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EU ruling bans ISPs from revealing identities

The European Court of Justice (opens in new tab) has ruled that Telecom firms that are operate in Europe are not bound to hand over the details and private data of those accused of indulging in illegal file sharing, arguing that the ISPs only have to disclose the users' identities in a criminal case - like a terrorist plot or in a murder investigation - and not in civil litigations.

The court said in a statement that "Community law does not require the member states, in order to ensure the effective protection of copyright, to lay down an obligation to disclose personal data in the context of civil proceedings"

The ruling was made (opens in new tab) during a confrontation between Spanish music rights holders' body Promusicae and Telefonica, with the former wanting the Internet Service Provider - who happens to own O2 and Be - to disclose the identities of file sharers through their IP addresses.

The Spanish decision though does not apply to other European countries but stressed that a right balance has to be found between the need to protect Copyright holders' rights and the need to protect an individual's rights to privacy.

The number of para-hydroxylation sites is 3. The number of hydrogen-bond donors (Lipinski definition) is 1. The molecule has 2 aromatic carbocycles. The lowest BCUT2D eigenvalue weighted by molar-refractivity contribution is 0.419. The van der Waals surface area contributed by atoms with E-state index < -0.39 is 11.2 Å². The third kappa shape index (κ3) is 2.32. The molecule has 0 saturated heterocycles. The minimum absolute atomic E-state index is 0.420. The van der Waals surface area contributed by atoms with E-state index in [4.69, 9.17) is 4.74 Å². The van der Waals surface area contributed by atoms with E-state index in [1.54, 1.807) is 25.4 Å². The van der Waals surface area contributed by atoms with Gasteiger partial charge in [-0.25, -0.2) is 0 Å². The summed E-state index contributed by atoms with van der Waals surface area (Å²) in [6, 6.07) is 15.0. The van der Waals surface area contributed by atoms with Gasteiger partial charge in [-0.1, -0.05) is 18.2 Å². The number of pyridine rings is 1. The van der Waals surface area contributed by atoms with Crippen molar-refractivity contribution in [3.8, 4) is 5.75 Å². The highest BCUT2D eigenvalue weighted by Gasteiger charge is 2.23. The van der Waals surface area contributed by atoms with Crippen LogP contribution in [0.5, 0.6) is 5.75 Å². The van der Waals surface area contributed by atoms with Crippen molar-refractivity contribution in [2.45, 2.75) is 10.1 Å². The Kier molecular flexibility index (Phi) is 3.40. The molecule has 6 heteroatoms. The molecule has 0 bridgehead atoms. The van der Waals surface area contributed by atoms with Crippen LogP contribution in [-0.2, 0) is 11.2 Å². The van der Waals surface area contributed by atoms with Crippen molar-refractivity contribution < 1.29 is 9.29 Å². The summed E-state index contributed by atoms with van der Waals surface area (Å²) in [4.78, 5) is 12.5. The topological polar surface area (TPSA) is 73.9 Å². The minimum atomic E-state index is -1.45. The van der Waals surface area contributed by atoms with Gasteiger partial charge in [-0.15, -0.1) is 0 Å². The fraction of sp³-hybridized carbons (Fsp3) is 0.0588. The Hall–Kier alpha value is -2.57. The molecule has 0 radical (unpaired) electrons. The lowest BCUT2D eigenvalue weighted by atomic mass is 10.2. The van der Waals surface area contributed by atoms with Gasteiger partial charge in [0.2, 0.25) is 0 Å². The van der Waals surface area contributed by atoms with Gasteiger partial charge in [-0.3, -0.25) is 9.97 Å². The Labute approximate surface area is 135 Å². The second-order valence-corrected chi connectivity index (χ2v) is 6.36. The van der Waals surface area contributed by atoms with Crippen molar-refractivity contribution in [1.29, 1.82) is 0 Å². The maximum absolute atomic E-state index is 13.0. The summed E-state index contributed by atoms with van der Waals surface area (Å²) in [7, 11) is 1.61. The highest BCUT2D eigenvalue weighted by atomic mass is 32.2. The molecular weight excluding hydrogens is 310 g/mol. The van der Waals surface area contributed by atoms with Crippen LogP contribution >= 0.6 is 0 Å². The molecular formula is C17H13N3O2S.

According to Electronista (opens in new tab), two separate rulings in 2007, in Belgium and in Germany showed that European countries tend to have different attitudes towards file sharing.

Désiré Athow

Désiré has been musing and writing about technology during a career spanning four decades. He dabbled in website building and web hosting when DHTML and frames were en vogue and started writing about the impact of technology on society just before the start of the Y2K hysteria at the turn of the last millennium. Following an eight-year stint at where he discovered the joys of global tech-fests, Désiré now heads up TechRadar Pro. Previously he was a freelance technology journalist at Incisive Media, Breakthrough Publishing and Vnunet, and Business Magazine. He also launched and hosted the first Tech Radio Show on Radio Plus.